Shortage of engineers

Israel’s high-tech industry will lack more than 10,000 engineers and programmers in the coming decade if the government doesn’t take immediate action to prepare students to meet the shortfall, the Ministry of Economy and Industry’s chief scientist Avi Hasson warned in a report in June.

Economy Ministry Chief Scientist Avi Hasson (Photo credit: Courtesy)
Economy Ministry Chief Scientist Avi Hasson (Photo credit: Courtesy)

A lack of skilled human resources is a central obstacle for growth, both for startups and for more established Israeli technology companies, Hasson said. The shortage in the number of engineers is the result of a decline in the share of Israelis graduating in the sciences, which fell from 13 percent in 2004 to 8.7% in 2014. In addition, the country is spending less on research and development, as a percentage of its GDP, than in previous years, he said.

This lack of a pool of skilled workers has been highlighted even more by the burst of activity in Israel’s high tech sector, which has almost doubled the number of companies operating locally in the past decade. Workers often also want the challenge of starting their own company rather than joining an existing one and successful entrepreneurs tend to return to the market with new ventures.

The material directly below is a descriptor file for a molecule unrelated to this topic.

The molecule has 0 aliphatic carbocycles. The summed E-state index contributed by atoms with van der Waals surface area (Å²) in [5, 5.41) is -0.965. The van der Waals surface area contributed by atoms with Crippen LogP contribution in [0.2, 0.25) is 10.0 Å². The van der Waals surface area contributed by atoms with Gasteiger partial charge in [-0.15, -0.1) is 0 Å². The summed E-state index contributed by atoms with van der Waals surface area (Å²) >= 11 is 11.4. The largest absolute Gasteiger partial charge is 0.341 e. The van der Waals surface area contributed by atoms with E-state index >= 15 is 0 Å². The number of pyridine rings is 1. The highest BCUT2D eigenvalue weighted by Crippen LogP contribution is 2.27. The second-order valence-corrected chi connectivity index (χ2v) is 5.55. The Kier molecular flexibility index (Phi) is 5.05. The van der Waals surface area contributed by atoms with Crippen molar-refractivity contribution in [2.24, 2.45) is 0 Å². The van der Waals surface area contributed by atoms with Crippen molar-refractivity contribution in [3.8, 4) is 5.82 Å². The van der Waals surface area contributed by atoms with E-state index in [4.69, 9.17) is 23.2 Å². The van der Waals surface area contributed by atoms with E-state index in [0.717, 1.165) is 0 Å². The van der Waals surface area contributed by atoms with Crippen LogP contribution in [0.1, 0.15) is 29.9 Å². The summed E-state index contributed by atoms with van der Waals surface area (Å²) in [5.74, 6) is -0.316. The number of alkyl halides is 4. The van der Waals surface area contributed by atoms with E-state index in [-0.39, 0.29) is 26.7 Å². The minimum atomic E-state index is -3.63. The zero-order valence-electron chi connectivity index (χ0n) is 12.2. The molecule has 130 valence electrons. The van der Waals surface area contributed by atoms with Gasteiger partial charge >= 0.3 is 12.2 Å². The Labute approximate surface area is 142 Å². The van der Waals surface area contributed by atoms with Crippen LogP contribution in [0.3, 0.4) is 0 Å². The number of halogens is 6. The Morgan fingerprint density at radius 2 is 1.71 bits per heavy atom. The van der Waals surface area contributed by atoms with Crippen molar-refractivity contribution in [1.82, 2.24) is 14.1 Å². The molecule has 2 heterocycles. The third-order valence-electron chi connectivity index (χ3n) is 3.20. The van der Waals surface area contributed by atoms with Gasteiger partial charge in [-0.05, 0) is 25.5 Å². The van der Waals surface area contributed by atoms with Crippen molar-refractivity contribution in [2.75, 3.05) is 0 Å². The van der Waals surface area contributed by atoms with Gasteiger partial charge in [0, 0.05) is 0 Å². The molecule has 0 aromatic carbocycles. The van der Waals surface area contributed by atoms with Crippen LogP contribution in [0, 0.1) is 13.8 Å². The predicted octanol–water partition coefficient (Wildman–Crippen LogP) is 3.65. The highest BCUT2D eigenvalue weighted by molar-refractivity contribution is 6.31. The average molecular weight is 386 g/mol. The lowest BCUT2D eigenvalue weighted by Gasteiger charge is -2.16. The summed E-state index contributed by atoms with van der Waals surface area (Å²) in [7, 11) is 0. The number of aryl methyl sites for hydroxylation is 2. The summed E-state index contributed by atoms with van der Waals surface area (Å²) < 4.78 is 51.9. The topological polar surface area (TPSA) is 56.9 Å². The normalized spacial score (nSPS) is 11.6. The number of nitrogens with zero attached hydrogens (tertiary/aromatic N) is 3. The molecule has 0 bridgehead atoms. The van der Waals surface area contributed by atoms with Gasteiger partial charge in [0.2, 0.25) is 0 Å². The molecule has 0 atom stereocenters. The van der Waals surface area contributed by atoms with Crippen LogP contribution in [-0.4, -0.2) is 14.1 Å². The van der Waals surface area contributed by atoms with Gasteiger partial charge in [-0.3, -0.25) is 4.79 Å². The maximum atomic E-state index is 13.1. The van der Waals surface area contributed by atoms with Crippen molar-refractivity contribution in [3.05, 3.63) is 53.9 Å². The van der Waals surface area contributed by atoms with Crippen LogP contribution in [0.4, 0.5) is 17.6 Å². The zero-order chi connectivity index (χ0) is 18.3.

The number of active high tech companies operating in Israel has jumped from 3,781 in 2006 to 7,400 in mid-2016, figures compiled by Tel Aviv based IVC Research Center, which tracks the industry, show.

In addition, companies from Google to Apple, Deutsche Telecom and Bosch have all set up research and development centers in Israel, with 278 multinational companies operating a total of 327 R&D centers around the country today, compared with about 250 such centers three years ago, IVC data shows. This number could even rise if Israel cuts tax rates for these companies, as the Finance Ministry said earlier this month.